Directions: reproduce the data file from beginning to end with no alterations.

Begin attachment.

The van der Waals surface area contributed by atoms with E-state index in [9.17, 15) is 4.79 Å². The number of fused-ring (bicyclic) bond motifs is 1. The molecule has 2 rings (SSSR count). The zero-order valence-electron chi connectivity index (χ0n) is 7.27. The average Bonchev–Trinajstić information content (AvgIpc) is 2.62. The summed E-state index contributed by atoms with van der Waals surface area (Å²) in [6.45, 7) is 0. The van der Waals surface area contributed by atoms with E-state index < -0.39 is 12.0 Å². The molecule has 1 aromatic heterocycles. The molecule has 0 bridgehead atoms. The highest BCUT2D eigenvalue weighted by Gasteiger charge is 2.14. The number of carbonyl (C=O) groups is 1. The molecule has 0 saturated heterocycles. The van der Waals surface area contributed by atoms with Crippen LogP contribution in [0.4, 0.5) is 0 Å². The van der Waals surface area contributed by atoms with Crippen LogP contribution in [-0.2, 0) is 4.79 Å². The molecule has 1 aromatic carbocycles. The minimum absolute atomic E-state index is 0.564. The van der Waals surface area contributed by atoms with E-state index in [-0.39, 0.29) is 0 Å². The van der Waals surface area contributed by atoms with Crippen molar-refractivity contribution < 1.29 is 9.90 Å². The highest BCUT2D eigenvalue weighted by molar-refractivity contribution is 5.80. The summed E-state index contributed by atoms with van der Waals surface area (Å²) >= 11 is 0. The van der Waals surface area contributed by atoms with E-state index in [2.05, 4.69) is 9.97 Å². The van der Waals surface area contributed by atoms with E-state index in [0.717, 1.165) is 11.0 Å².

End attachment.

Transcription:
The van der Waals surface area contributed by atoms with E-state index in [9.17, 15) is 4.79 Å². The number of fused-ring (bicyclic) bond motifs is 1. The molecule has 2 rings (SSSR count). The zero-order valence-electron chi connectivity index (χ0n) is 7.27. The average Bonchev–Trinajstić information content (AvgIpc) is 2.62. The summed E-state index contributed by atoms with van der Waals surface area (Å²) in [6.45, 7) is 0. The van der Waals surface area contributed by atoms with E-state index < -0.39 is 12.0 Å². The molecule has 1 aromatic heterocycles. The molecule has 0 bridgehead atoms. The highest BCUT2D eigenvalue weighted by Gasteiger charge is 2.14. The number of carbonyl (C=O) groups is 1. The molecule has 0 saturated heterocycles. The van der Waals surface area contributed by atoms with Crippen LogP contribution in [0.4, 0.5) is 0 Å². The van der Waals surface area contributed by atoms with Crippen LogP contribution in [-0.2, 0) is 4.79 Å². The molecule has 1 aromatic carbocycles. The minimum absolute atomic E-state index is 0.564. The van der Waals surface area contributed by atoms with E-state index in [-0.39, 0.29) is 0 Å². The van der Waals surface area contributed by atoms with Crippen molar-refractivity contribution < 1.29 is 9.90 Å². The highest BCUT2D eigenvalue weighted by molar-refractivity contribution is 5.80. The summed E-state index contributed by atoms with van der Waals surface area (Å²) >= 11 is 0. The van der Waals surface area contributed by atoms with E-state index in [2.05, 4.69) is 9.97 Å². The van der Waals surface area contributed by atoms with E-state index in [0.717, 1.165) is 11.0 Å².